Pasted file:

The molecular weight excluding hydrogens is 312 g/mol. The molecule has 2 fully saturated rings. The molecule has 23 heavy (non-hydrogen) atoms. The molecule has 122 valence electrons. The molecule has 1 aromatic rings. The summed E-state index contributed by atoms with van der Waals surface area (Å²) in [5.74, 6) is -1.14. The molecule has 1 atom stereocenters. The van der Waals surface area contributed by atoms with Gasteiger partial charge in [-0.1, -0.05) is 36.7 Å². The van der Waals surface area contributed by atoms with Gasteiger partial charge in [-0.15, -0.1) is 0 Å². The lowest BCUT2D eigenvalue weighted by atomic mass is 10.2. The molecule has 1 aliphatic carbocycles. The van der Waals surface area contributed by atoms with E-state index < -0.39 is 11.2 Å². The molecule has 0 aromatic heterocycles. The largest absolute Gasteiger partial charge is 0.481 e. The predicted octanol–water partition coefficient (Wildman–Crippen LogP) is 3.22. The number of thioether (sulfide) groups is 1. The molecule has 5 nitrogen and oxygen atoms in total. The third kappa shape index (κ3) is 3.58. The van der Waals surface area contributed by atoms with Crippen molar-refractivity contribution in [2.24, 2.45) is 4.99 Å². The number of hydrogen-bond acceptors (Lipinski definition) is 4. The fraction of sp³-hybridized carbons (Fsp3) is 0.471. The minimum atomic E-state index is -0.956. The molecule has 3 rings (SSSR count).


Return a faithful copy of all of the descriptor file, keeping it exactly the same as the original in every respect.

The molecular weight excluding hydrogens is 312 g/mol. The molecule has 2 fully saturated rings. The molecule has 23 heavy (non-hydrogen) atoms. The molecule has 122 valence electrons. The molecule has 1 aromatic rings. The summed E-state index contributed by atoms with van der Waals surface area (Å²) in [5.74, 6) is -1.14. The molecule has 1 atom stereocenters. The van der Waals surface area contributed by atoms with Gasteiger partial charge in [-0.1, -0.05) is 36.7 Å². The van der Waals surface area contributed by atoms with Gasteiger partial charge in [-0.15, -0.1) is 0 Å². The lowest BCUT2D eigenvalue weighted by atomic mass is 10.2. The molecule has 1 aliphatic carbocycles. The van der Waals surface area contributed by atoms with E-state index < -0.39 is 11.2 Å². The molecule has 0 aromatic heterocycles. The largest absolute Gasteiger partial charge is 0.481 e. The predicted octanol–water partition coefficient (Wildman–Crippen LogP) is 3.22. The number of thioether (sulfide) groups is 1. The molecule has 5 nitrogen and oxygen atoms in total. The third kappa shape index (κ3) is 3.58. The van der Waals surface area contributed by atoms with Crippen molar-refractivity contribution in [2.24, 2.45) is 4.99 Å². The number of hydrogen-bond acceptors (Lipinski definition) is 4. The fraction of sp³-hybridized carbons (Fsp3) is 0.471. The minimum atomic E-state index is -0.956. The molecule has 3 rings (SSSR count).